To the Editor:
I understand that there has been some interest in the CCI results on the stability of parylene. To clarify the issue, I submit the following summary of our work.
So far we have carried out three studies--and, as so often is the case, things started out beautifully clear and subsequently became more and more complex. Our studies were:
(i) Thermal aging of parylene C and parylene N at temperatures between 150° and 200° Celsius. This study also included an investigation of the effect of adding an antioxidant on retardation of degradation.
(ii) Thermal aging of parylene C and parylene N between 55° and 150° Celsius (the lower temperature study).
(iii) The degradation of parylene C and parylene N by UV-filtered fluorescent lighting.
Three papers which describe the results of experimental work are cited below--but perhaps the following summary will be more immediately useful.
What we found is that at higher temperatures (150° to 200°) both parylene C and N exhibit excellent Arrhenius behavior and the "lifetimes" predicted are very long. Furthermore, our results agreed very precisely with those of two earlier studies.
At lower temperatures it appears that the linearity of the Arrhenius plots breaks down and parylene's longevity deviates from that predicted by the earlier higher temperature work. Our results indicate a much lower stability than we had originally predicted. There are problems with this lower temperature work which introduce an element of uncertainty.
The chemistry of deterioration seems to alter at lower temperatures. We have followed aging rates by measuring the height of the carbonyl peak in the infrared spectrum. There are some questions about the reliability of doing this. In the earlier study we correlated the carbonyl peak with two separate physical tests--tensile strength and fold failure. (Correlation was excellent.) However, at lower temperatures the shape of the carbonyl peak alters, perhaps indicating the formation of a different product balance, and the correlation may not be valid. And no correlation of the changes in physical properties with chemical properties has been attempted at lower temperatures, although it does appear that the parylene films aged at lower temperatures have indeed deteriorated physically.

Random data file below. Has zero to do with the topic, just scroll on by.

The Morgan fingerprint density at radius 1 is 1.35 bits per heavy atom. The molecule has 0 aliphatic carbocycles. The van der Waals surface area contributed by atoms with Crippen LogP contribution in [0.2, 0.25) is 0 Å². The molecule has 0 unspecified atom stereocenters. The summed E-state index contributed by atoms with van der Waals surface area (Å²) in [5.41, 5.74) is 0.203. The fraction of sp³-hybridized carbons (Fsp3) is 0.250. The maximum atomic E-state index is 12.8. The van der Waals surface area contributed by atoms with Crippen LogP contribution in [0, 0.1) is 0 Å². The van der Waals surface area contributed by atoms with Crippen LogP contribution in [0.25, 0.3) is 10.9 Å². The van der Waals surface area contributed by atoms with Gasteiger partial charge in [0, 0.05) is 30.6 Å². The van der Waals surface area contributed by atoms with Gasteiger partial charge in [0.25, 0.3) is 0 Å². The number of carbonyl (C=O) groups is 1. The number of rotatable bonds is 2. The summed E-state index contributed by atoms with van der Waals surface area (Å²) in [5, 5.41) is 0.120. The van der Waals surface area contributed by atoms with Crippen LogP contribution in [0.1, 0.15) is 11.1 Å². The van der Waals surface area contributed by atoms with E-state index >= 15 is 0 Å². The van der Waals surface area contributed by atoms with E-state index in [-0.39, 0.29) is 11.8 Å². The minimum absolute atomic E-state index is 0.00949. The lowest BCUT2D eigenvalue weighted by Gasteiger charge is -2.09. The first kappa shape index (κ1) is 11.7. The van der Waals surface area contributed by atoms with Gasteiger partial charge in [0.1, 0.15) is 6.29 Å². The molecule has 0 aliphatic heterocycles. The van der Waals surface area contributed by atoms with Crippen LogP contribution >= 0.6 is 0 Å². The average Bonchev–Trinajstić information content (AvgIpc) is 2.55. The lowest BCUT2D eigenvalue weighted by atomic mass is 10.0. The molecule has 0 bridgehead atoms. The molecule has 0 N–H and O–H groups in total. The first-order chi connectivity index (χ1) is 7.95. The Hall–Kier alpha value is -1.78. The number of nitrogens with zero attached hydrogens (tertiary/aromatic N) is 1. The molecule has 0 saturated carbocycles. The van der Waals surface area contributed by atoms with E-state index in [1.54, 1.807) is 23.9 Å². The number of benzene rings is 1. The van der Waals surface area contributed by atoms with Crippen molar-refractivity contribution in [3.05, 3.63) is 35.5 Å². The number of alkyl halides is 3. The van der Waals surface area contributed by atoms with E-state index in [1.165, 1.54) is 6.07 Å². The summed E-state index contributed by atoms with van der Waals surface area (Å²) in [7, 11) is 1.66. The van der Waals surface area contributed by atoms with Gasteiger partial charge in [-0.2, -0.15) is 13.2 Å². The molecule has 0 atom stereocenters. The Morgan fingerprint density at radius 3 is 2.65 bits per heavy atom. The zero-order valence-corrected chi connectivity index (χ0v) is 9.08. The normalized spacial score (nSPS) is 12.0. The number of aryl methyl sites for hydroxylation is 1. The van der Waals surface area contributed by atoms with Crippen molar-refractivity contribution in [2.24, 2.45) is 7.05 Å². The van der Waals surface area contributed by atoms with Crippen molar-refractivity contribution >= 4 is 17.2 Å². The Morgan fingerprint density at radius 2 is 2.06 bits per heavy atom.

As for the light aging study, we have found that parylene is sensitive to light even with reduced UV levels, and we have suggested maximum exposure times which the material can withstand.
We have received a number of comments, particularly from industry, to the effect that parylene cannot be as unstable as we predict. Some very old samples have been examined which show few signs of degradation; however, we have no proper baseline data for the older samples. Hence the results at this stage are inconclusive. We are now trying to obtain some funding to continue our study of the low temperature aging behavior with a study of the decline of physical properties.
We have continued to use parylene for conservation, but only on the clear understanding that it is a technique of last resort. We continue to believe that it has the capability to save objects which would otherwise be lost.David Grattan, Manager, Conservation Processes and Materials Research
1. D.W. Grattan and M. Bilz, "The Thermal Aging of Parylene and the Effect of Antioxidant." Studies in Conservation 36 (1991) 44-52.
2. Malcolm Bilz and David Grattan, "The Development of an Apparatus for Studying the Effect of Light Exposure on Museum Materials." ICOM-CC Proceedings 1993, Working Group 16 (Resins), p. 559-565.
3. M. Bilz and D.W. Grattan, "The Aging of Parylene: Difficulties with the Arrhenius Approach." ICOM-CC Proceedings 1996, Working Group B16 (Resins), p. 925-928.